What this basically means is that once you accept the terms and conditions of the app, they can use all the information (including your pictures) that you upload on the platform for whatever they please. This idea has not sat well with a number of people who have taken to Twitter to air their concerns. Some users even pointed out that the app was bypassing permissions on iOS, which is to say that regardless of your option to deny the app access to your photos, it still would access them:
Re: FaceApp, can’t speak to it “uploading” photos but the app is definitely able to access my library even though I have Photos permission set to “never” 🤔 pic.twitter.com/jDMkqu5nML
— Karissa Bell (@karissabe) July 16, 2019
Get ready to see your photos used for campaign ads in next year's election. You probably already gave permission unknowingly.
— Hon-bap (@goodidea_) July 17, 2019
Following this, FaceApp has issued a response to the claims, basically stating that the app only uploads photos that users have selected. The company also explains that they do store photos on their cloud infrastructure but this is because they need to do the processing remotely, however, the company does not that they only store the images for around 48 hours and this is to improve performance of the app in case the user uploads the same image for various edits.
The issue of data privacy became even more intense after it was revealed that the app is run by a Russian company, however, FaceApp did state that their cloud infrastructure is based outside Russia, on Google Cloud and AWS to be specific. Further, FaceApp said that they do not have the ability to match information collected with a particular user since 99% of users use the app without signing up.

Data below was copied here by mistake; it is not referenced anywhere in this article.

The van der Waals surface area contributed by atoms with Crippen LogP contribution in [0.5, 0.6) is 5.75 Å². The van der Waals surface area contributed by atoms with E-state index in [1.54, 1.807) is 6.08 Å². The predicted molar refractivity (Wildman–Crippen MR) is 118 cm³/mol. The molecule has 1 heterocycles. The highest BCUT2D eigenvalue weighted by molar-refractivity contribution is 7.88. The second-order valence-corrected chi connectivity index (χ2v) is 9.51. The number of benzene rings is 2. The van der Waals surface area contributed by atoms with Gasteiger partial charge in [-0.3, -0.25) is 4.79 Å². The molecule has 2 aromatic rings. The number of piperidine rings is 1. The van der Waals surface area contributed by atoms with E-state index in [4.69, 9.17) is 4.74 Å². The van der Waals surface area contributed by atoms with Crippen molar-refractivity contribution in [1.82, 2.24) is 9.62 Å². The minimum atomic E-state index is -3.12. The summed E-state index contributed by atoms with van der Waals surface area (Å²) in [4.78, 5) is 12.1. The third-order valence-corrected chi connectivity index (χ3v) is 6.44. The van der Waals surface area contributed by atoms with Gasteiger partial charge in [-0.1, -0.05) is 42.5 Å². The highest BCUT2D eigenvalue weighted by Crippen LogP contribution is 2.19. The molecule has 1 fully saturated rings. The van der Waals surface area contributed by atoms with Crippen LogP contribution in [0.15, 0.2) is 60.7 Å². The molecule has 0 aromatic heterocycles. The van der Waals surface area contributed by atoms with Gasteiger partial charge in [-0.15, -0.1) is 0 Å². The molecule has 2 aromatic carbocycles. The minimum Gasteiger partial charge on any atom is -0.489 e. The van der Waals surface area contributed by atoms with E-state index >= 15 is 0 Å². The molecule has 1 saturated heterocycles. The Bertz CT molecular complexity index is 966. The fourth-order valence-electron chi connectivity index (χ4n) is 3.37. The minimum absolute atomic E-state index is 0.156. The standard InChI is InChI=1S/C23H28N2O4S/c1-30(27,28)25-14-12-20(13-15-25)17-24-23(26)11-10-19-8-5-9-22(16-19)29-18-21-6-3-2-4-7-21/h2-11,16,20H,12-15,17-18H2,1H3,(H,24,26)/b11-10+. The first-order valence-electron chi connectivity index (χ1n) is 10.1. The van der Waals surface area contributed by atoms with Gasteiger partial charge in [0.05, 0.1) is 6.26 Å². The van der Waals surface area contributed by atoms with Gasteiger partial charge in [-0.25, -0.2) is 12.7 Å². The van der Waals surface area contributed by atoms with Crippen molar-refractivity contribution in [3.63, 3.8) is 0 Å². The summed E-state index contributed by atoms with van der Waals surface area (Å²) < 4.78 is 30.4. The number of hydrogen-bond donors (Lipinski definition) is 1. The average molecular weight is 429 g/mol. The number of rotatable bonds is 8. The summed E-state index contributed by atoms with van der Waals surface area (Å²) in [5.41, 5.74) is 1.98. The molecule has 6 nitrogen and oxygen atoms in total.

Here’s FaceApp’s full statement:
1. FaceApp performs most of the photo processing in the cloud. We only upload a photo selected by a user for editing. We never transfer any other images from the phone to the cloud.
2. We might store an uploaded photo in the cloud. The main reason for that is performance and traffic: we want to make sure that the user doesn’t upload the photo repeatedly for every edit operation. Most images are deleted from our servers within 48 hours from the upload date.
3. We accept requests from users for removing all their data from our servers. Our support team is currently overloaded, but these requests have our priority. For the fastest processing, we recommend sending the requests from the FaceApp mobile app using “Settings->Support->Report a bug” with the word “privacy” in the subject line. We are working on the better UI for that.
4. All FaceApp features are available without logging in, and you can log in only from the settings screen. As a result, 99% of users don’t log in; therefore, we don’t have access to any data that could identify a person.
5. We don’t sell or share any user data with any third parties.
6. Even though the core R&D team is located in Russia, the user data is not transferred to Russia.
Additionally, we’d like to comment on one of the most common concerns: all pictures from the gallery are uploaded to our servers after a user grants access to the photos (for example, https://twitter.com/
joshuanozzi/status/ 1150961777548701696). We don’t do that. We upload only a photo selected for editing. You can quickly check this with any of network sniffing tools available on the internet.
Will these privacy concerns stop people from using the app? Probably not. If Facebook’s case is anything to go by, these Privacy concerns are only a matter of concerns to a small group of people who are more tech-savvy, the rest of the community will just keep plastering the internet with photos of their old selves on the internet.